out there

out there

it’s been fairly nose-to-the-grindstone excruciating trying to get on top of work since we launched The Stir (did you check it out yet?). however, i’m holding my head high, knowing it won’t be like this forever.

and it helps that there are flocks of goldfinch tearing around the neighborhood every morning, throwing exuberant parties in the treetops. it’s also baseball season! my coffee is always freshly roasted, and i’m drinking smoothies every day. not to mention, there’s a $25 bid on my chocolate cake photo. and i have a fried chicken sandwich in my future (no, not because i won, but because i owe m one for pulling through on our writing bet, and i’m sure not going to let her eat alone).

i will come back to the stories. i have so many more to tell. like the one about the glowing yellow window, through the lattice work, and the sadness that sits inside. or the way she drove me, at 92, through the green and rolling hills, under the blossoming pink trees, down the familiar road streaked in yellow mustard, and showed me the way — and how i can’t stop wishing i hadn’t been in such a hurry. or the dream, in which i was running and leaping across green grassy fields. how soft black skunks were hiding in the clover. how i was trying to “get away from it all” there in that field, out in the wild, but the “all” was still there. still in the back of my dreamy mind.

yep, there are plenty more.

so…how is it out there anyway? do tell.


story #10 in my “23 stories for a fried chicken sandwich” project.

when i walk the halls of the convalescent hospital, i can’t help but wonder which kind of resident i will be.

will i be the woman with the oversized, cage-like walker who can’t stop walking. she does about fifty loops a day. or more. she can’t stop. what does she think will happen if she stops? i can only guess. it’s quite possible she thinks she’s getting somewhere too, one big loop at a time. she sometimes stops and goes into other people’s room. maybe she thinks she has finally arrived. it’s probably very hard to get going again when she finds out she hasn’t.

or maybe i will be the tiny barefooted woman curled on her side in an afternoon nap on top of the blankets.  does she feel at home there? will i? even now, i can’t take a nap without a blanket over me. how tired do you have to be to feel at home there?

the woman a few rooms down is tucked in a tight cocoon, her big eyes looking out into the hall. is that who i will be?  too tired to fight, arms tucked inside the safety swaddle of an end that takes forever to come?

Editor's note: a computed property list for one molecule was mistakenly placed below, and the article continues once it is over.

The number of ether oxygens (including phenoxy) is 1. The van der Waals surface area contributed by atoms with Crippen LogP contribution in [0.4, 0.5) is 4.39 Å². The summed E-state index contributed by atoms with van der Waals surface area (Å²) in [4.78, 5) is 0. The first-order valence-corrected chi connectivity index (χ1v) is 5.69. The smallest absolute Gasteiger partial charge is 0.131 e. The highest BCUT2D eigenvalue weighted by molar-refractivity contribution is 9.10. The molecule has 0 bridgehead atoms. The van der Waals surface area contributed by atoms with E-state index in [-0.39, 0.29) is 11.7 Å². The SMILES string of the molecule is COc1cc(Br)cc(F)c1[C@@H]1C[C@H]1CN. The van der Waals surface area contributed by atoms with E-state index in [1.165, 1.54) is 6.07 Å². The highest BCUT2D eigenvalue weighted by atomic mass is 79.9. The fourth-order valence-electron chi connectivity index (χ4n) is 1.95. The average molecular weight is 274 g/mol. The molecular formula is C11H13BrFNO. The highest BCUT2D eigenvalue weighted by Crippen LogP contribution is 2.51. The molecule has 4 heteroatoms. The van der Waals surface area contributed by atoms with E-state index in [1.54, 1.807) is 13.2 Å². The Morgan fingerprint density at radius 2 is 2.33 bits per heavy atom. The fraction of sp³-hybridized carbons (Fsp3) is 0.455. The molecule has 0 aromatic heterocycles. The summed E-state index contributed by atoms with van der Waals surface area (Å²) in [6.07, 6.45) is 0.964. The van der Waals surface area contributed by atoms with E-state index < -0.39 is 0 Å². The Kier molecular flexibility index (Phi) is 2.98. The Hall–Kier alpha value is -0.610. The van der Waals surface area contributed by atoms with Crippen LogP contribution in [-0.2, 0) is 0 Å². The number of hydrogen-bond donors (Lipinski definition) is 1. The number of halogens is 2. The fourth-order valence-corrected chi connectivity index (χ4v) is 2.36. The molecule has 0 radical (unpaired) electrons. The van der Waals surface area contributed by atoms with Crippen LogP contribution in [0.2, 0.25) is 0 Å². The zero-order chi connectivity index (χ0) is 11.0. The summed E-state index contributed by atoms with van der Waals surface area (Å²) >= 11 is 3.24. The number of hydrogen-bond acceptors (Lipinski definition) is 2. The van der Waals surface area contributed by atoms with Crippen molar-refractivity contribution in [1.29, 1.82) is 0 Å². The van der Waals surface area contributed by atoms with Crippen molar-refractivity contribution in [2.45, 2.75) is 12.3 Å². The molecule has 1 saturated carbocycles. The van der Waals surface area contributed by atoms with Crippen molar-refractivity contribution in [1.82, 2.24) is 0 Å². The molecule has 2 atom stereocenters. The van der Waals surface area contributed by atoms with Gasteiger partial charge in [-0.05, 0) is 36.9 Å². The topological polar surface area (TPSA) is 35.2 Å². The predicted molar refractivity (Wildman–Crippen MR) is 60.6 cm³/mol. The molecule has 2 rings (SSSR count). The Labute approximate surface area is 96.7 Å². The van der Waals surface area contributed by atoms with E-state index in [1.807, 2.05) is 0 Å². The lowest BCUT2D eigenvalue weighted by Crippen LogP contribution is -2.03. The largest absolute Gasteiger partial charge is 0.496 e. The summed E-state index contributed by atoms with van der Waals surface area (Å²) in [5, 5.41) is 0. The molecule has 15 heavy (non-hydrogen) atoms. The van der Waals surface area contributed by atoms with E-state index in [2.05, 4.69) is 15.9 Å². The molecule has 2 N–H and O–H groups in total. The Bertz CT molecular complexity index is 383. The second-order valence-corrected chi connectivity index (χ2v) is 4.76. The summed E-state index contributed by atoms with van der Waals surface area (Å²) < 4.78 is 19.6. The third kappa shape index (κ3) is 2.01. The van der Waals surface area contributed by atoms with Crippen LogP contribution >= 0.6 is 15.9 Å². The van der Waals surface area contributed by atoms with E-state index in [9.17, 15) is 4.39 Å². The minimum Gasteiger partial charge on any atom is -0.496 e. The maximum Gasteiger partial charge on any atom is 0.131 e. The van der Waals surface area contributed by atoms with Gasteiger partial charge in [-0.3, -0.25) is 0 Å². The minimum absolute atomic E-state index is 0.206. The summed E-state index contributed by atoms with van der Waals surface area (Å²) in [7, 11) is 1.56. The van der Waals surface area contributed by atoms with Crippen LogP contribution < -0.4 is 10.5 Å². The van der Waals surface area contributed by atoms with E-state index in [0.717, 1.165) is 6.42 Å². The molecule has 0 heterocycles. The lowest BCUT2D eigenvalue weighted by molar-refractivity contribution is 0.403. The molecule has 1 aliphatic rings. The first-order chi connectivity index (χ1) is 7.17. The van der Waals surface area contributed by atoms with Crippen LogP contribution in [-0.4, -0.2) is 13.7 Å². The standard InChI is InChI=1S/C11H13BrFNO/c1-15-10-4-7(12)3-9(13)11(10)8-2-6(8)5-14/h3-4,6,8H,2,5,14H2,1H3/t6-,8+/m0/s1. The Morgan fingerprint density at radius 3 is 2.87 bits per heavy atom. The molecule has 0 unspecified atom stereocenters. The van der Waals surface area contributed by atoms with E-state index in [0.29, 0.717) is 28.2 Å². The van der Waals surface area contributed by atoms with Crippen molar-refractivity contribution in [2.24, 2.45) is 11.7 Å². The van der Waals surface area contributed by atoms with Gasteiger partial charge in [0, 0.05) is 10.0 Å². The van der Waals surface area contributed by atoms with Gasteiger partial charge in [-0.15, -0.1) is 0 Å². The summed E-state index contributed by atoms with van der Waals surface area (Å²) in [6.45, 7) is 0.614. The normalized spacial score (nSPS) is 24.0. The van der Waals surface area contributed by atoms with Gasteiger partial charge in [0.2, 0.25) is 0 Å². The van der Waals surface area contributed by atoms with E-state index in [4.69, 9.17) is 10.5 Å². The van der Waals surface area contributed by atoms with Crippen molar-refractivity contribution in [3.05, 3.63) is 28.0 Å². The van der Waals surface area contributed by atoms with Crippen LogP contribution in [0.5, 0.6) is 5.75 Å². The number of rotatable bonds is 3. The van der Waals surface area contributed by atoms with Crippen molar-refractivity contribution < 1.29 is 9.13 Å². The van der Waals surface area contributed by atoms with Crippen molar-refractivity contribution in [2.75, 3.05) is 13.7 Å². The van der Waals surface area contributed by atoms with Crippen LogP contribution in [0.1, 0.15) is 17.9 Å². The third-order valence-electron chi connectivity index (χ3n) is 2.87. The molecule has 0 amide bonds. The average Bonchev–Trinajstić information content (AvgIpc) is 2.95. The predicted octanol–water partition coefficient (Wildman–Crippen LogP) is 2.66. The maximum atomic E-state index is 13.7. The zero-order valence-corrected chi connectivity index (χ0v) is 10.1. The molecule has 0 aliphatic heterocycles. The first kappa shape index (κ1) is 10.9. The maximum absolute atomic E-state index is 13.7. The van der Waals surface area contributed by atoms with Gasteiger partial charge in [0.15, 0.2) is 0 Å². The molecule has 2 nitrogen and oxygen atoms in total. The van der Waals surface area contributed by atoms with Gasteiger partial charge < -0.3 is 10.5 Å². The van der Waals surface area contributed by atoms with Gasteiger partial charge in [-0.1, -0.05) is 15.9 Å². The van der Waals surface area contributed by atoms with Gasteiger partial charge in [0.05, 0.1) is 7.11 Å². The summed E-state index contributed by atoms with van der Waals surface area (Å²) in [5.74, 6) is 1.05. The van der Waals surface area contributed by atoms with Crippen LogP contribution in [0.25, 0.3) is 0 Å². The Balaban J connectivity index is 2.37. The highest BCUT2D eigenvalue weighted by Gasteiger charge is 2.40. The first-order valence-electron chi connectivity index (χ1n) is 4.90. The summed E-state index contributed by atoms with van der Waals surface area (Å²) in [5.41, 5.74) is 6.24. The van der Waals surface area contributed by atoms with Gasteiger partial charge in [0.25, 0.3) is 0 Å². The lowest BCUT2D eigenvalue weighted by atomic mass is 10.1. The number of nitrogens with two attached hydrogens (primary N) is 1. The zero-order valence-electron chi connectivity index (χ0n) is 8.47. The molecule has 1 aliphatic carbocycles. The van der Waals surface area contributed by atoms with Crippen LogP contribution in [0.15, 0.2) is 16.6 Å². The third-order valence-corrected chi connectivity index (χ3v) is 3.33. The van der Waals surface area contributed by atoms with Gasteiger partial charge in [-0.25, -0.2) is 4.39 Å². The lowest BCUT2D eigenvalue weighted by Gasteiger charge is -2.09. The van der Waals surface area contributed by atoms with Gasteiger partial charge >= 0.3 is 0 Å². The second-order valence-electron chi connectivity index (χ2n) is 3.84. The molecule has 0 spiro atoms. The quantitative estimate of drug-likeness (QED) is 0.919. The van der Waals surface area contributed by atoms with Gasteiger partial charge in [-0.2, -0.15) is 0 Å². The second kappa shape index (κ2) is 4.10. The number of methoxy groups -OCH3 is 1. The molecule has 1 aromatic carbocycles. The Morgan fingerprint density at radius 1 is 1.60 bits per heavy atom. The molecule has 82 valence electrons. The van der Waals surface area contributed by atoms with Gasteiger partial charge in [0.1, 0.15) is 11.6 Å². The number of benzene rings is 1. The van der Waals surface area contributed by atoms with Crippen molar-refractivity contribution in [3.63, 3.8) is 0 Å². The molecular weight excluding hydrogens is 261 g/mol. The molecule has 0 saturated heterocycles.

story #9 in my “23 stories for a fried chicken sandwich” project.

there was a time when i would have thought it a strange coincidence that i’m writing story #9 right as i celebrate my 9th sobriety birthday, but those days are gone. now i know better. the right things happens at the right time because life is perfect.

i started this post a couple days ago, on my actual 9th sobriety birthday, only to be pulled away with news of my 89-year-old grandpa being taken to the hospital. and so i dropped the perfect post at the perfect time in order to do the next thing that would wind me up amid another helping of life on life’s terms. and although old age can be cruel and things are not good for my grandpa right now, although not as bad as they could be either, i am glad i could show up for him.

it’s scary in the ER late at night. the bright lights, fast pace, bodies broken, minds lost, big words, rules. i touched his white hair, and he acted like everything was okay when it really wasn’t. i will never have the words to describe the look in his eyes, and at some point, he said to me, “you’ve gotten away from me lately,” meaning i haven’t seen him in several weeks, meaning i cried all the way home.

all of this just seems too intensely intimate and soon to talk about. i want to stop. i want to hold it all inside. life. death. love. loss. fear. but then again, i want to share the intensity because the foundation of the intensity is so incredibly real and good.